Feeding during pregnancy is paramount to the good health status of a pregnant mother.
Inadequate nutrients during gestation is probably the single most important environmental factor influencing pregnancy outcome.
Although physiological adjustments in nutrient utilization and metabolism are geared to improve the utilization of dietary nutrients during pregnancy, these adjustments may be insufficient to meet the demands for pregnancy and lactation if the woman is in poor nutrient status at conception.
Inadequate supply of nutrients is required to maintain the delicate balance between the needs of the mother and those of the in-born baby (foetus). An inadequate supply will cause a state of biological competition between the mother and the in-born baby in which the well being of both organisms is at serious risk.
Maternal poor nutrition due to insufficient food supply places a mother and her foetus at risk. However, one can mention other two groups of women at risk for having deficiency of nutrients at pregnancy.
One of such groups involves young ladies who become pregnant with low nutrient reserves. Another group of women are those who have short inter pregnancy intervals and may not have had sufficient time for their bodies to regenerate and possibly replace nutrients used during previous pregnancies.
In both cases, the mother’s nutritional status at conception may be compromised and her ability to support foetal growth and development may be less than optimal.
It seems reasonable to assume, however, that micronutrients may also be depleted in women with early or closely spaced pregnancies.
The effect of depletion for micronutrients such as iron, folic acid and vitamins on pregnancy outcome depends on their contents during pregnancy.
One would expect, however, that nutrients mobilized from maternal reserves to meet the needs of pregnancy and lactation must be replaced during the interpregnancy interval.
If that interval is too short or if there is a competition for the use of those nutrients between maternal and foetal growth, a deficiency of those micronutrients could develop and influence pregnancy outcome in future.
Both folic acid and iron are mobilized from maternal reserves during pregnancy, lactation and must be replaced in the interpregnancy period. If the maternal folate and iron status is poor at conception, an insufficient supply of these micronutrients could increase the risk of poor maternal and foetal outcomes.
Therefore, one can conclude that fetal development depends on genetic codes, maternal hormones, environmental factors and nutritional supplies.
A nutritional deficiency or overdose at a critical time can contribute to poor development. Consuming sufficient protein and fluids, the inclusion of fresh fruits, vegetables, whole grains and beneficial fats, avoidance of alcohol, drugs, caffeine and tobacco, and a balance of energy expenditure in sports or recreation with periods of rest and recovery, are vital to success.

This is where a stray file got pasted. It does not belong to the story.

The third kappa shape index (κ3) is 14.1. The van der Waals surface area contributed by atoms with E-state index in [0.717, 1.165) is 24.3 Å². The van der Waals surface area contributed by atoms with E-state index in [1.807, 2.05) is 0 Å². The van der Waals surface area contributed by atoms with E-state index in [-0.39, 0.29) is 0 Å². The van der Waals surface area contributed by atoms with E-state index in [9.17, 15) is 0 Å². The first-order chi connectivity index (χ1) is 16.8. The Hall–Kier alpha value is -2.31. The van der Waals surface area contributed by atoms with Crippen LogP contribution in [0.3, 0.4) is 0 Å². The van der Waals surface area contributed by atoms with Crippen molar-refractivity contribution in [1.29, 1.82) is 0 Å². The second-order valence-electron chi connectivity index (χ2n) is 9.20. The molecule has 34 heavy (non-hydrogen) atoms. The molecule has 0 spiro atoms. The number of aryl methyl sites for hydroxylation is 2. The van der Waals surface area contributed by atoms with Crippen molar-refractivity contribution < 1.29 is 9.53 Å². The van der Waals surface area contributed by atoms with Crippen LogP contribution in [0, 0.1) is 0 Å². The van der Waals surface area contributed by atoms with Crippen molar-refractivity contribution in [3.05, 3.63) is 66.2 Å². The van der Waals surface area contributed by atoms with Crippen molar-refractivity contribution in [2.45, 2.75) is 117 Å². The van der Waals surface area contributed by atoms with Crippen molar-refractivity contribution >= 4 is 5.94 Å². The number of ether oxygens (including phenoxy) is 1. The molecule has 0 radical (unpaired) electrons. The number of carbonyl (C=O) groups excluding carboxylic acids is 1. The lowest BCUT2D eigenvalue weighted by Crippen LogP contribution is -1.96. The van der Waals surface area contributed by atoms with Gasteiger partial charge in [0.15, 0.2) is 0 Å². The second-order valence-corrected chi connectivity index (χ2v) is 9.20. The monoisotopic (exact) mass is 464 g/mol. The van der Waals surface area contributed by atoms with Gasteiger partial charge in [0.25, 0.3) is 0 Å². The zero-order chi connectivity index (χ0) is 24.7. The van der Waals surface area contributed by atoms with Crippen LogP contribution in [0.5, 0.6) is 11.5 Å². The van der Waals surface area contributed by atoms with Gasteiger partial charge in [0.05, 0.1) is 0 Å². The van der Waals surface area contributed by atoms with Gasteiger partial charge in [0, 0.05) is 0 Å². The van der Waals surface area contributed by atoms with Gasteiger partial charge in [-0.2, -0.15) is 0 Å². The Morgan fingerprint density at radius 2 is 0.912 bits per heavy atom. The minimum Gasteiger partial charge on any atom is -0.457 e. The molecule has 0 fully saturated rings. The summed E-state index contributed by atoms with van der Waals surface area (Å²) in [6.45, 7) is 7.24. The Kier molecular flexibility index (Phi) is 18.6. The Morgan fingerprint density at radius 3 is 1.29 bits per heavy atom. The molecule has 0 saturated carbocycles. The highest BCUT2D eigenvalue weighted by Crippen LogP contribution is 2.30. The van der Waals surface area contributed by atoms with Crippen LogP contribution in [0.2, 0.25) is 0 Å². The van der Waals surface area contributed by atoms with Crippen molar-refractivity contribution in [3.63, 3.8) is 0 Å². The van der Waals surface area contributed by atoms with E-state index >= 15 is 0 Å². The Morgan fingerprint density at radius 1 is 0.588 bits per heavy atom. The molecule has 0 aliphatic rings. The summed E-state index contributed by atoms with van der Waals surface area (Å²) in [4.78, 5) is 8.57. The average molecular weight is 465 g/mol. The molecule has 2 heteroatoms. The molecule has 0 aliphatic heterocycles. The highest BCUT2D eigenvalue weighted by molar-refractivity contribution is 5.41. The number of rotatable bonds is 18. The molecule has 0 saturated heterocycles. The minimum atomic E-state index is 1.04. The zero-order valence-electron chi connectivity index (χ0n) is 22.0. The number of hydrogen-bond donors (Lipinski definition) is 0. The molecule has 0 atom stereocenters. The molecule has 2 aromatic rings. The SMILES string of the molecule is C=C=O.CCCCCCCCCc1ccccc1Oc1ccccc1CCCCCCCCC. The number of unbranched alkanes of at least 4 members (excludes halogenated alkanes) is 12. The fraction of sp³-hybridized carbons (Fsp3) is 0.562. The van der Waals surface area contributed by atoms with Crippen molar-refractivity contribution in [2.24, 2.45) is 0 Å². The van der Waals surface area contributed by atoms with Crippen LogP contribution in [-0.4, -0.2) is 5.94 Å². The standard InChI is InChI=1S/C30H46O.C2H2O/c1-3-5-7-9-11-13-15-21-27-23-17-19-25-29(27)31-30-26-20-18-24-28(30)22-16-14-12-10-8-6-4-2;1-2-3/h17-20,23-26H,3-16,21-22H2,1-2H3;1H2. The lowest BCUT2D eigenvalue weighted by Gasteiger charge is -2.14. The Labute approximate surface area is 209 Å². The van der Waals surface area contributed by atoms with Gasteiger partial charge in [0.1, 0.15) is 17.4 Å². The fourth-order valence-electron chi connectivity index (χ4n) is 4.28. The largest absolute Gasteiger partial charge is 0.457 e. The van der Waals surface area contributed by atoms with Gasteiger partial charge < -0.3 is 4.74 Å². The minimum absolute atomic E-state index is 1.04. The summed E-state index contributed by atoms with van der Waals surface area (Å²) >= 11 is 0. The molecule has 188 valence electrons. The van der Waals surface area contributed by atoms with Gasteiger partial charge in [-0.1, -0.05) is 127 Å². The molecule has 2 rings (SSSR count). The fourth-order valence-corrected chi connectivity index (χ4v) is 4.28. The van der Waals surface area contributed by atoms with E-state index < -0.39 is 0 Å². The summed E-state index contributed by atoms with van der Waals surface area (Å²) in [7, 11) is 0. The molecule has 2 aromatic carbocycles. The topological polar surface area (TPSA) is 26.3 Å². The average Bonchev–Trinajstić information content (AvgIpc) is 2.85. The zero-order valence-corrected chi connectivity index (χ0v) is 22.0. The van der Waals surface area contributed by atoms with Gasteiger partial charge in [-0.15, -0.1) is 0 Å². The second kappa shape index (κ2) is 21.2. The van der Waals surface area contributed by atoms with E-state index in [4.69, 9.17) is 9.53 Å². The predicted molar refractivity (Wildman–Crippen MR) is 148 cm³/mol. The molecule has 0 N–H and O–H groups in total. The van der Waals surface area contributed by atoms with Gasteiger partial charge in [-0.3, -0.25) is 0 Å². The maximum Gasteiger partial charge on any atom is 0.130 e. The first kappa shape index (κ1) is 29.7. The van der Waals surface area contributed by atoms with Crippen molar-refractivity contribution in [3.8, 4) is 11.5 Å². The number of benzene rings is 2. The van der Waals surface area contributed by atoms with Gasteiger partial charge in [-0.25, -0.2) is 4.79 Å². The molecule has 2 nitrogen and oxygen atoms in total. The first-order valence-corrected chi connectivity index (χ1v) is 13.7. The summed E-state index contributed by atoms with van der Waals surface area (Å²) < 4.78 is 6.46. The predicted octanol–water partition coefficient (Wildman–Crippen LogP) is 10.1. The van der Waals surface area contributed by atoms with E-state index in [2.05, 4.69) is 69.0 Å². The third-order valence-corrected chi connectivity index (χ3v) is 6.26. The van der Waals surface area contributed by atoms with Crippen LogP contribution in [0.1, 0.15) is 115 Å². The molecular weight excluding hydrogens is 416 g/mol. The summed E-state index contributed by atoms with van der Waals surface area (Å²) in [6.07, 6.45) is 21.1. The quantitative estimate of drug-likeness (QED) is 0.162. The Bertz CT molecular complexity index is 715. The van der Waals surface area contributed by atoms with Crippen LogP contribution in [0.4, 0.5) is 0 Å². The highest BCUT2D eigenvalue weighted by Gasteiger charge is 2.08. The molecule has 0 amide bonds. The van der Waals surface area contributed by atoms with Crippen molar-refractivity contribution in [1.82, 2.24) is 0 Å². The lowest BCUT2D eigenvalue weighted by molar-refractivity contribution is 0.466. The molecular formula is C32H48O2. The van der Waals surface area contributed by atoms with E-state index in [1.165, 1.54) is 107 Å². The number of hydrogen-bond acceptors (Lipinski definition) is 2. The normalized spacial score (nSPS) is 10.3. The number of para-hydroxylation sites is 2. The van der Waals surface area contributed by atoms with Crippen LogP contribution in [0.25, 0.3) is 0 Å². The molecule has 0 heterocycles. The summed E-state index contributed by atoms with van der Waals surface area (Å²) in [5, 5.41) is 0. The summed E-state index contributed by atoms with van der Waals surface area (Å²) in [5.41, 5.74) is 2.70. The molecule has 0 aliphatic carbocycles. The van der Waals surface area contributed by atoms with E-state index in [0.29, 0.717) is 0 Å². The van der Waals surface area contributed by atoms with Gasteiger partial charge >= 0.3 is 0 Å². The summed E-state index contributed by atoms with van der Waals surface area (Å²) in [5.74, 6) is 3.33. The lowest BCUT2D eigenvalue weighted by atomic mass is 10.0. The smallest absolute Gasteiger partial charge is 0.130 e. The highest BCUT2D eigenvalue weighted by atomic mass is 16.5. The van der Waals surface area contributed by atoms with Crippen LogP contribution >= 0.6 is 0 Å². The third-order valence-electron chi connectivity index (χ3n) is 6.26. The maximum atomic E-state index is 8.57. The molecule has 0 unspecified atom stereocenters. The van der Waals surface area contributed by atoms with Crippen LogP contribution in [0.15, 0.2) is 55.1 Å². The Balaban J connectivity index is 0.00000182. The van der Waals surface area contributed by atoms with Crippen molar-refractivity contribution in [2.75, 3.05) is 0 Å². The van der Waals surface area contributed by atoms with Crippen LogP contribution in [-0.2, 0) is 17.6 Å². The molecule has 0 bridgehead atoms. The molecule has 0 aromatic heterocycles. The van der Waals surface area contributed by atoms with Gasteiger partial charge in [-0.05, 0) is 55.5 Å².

Adequate nutrition begins before conception. The B vitamins, folic acid, zinc, protein and omega-3 fatty acids are essential prior to conception and in the first trimester when growth is pronounced and initial organ development is underway.
During gestation calories, protein and fluid intake are paramount. They affect cardiovascular parameters such as maternal blood volume and pressure, placental development and nutrient transport. Following birth, the mother’s recovery is dependent on the fuels available to repair tissue, nourish her organs and support breastfeeding.
Most of low basal weight problems can be prevented by improved prenatal nutrition and even small reductions in birth weight traced to reduced access to prenatal health care because of social and economic status problems
Nutrition must be adequate to prevent low birth weight and prematurely, as well as their consequences of mental and physical disabilities. Babies born under 2.5 kilograms are considered to have low basal weight.
Moderate aerobic exercise also reduces the risk for low basal weight and maternal preeclampsia (pregnancy-induced hypertension with proteins appearance in Urine).
Important to notice is that technology is improving survival rates for these conditions, but prenatal care, nutrition and moderate exercise are keys to their prevention.
Attention to these factors results in a healthy mother and in the absence of genetic abnormalities, uncontrollable environmental factors or accidents, it is clearly understood and expected that healthy mothers have healthy babies. Healthy babies born at full term are the goal for every pregnant mother and his doctor..
Mothers who eat an unhealthy diet during pregnancy may be putting their children at risk of developing long term, irreversible health issues such as obesity, raised levels of cholesterol and blood sugar.
Recent scientific research shows that mothers who feed on junk food diets are likely to produce baby’s with raised levels of cholesterol as well as higher levels of triglycerides, a type of fat found in the bloodstream. Both are known to increase the risk of developing heart disease.